Top 5 things to know about Taxes and Crytpocurrency

Cryptocurrency has risen in popularity within the last year. The cryptocurrency buzz has caught everyone's attention including the IRS. If you were one of those that decided to invest in cryptocurrency, tax time is going to require extra leg work from you. We have complied top 5 things for those who need to know what to do about the taxes for their cryptocurrency.

1. Cryptocurrency is treated as property not currency. Unless, you used it to pay for goods and services. Cryptocurrency held as capital asset are taxed as property. You must pay the long-term capital rate if you sold it after a year, or the ordinary income rate if you sold it before then. Cryptocurrency used to pay for goods and services are taxed as income. If you are an employer paying with cryptocurrency, you must report employee earnings on W-2 forms. The cyrptocurrency value must be converted to U.S. dollars at the current fair maket value at the date of receipt. For this reason, you must keep careful records of the date each payment is made. Self-employed individuals with cryptocurrency gains or losses must report it the same way.

2. When a "miner" successfully "mines" cryptocurrency, the fairmarket value of the virtual currency as of the date of receipt needs to be included in gross income. The IRS wants any earnings from your mining activity to be included in your gross income. Regardless of the currency form your earnings were received. If the miner is self-employed, gross earnings minus allowable tax deductions are also subject to self-employment tax.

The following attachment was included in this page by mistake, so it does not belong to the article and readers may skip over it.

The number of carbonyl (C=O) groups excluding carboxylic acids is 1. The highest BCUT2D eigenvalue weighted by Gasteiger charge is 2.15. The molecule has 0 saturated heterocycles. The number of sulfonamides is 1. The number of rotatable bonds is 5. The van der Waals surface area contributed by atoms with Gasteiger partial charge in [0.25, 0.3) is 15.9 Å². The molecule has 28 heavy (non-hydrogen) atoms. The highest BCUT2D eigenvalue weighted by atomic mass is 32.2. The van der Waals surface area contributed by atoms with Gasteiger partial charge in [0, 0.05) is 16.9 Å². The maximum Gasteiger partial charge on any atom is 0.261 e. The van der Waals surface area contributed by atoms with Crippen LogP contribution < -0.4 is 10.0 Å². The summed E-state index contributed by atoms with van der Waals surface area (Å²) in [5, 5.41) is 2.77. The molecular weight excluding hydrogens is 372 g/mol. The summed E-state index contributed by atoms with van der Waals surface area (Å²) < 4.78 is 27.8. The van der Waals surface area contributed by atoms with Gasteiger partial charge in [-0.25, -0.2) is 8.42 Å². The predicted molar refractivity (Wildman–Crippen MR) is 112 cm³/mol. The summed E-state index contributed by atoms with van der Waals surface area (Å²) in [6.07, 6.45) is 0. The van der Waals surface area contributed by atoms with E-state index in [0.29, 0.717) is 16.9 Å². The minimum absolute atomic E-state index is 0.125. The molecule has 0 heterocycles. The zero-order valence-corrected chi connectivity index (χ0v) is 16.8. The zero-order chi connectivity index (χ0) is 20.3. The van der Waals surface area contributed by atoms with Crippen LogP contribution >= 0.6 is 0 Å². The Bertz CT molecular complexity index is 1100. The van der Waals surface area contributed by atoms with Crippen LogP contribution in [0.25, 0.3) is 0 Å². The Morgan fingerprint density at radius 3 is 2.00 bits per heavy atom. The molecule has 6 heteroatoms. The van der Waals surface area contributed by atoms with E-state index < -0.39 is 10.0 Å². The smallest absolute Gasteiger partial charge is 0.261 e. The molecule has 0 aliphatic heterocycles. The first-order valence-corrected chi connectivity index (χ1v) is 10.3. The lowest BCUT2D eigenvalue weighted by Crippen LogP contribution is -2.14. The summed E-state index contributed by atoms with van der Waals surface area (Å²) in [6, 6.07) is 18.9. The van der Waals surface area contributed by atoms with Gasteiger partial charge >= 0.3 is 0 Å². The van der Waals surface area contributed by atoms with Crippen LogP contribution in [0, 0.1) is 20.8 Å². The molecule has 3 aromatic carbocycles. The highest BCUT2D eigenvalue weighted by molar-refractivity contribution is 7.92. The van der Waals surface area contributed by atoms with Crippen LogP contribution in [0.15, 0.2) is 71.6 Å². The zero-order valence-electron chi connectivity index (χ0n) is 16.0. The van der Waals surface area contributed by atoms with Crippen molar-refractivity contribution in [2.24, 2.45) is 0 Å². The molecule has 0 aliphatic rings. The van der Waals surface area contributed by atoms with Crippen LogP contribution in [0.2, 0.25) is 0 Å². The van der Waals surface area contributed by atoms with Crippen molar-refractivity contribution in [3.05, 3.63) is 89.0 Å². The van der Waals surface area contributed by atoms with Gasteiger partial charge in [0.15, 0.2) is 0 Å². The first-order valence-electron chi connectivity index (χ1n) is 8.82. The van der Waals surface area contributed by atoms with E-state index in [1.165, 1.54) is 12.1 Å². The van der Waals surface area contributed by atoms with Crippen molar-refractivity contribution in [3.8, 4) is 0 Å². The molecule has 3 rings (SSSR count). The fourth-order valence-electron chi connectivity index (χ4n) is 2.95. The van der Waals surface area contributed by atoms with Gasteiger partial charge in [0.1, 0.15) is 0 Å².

3. If you traded one type of cryptocurrency for another you are still obligated to pay taxes. The IRS closed the loophole for "like kind exchanges" where people could swap assets of the same kind and avoid taxes.

4. You can reduce your tax bill by donating your cryptocurrency to charity. Most crypto investors unlikely sold for a loss in 2017. Therefore, you are probably lookig for a way to reduce your bill. Unfortunately, it is too late to donate to charity for the 2017 tax season.

5. Coinbase will most likely NOT send you a 1099. Coinbase will probably only send a 1099-K to large or institutional investors. The site does, however, have transaction record that shows the dates and amounts when you bought and sold.

Cryptocurrency earnings should be reported on Schedule D. You should use Form 8949 to add it all up. If you feel your bitcoin investment is not large enough to alert the IRS for an audit, you may be right to an extent. Large investors are, more than likely, to be audited before smaller invetors. This does not mean you are never at risk for an audit. Coinbase is the only exchange the

IRS has publicly asked for customer records, but rest assure, Kraken and other major cryptocurrency services will soon be asked.

For more information concerning cryptocurrency and taxes the IRS answered some common questions in Notice your paragraph here.

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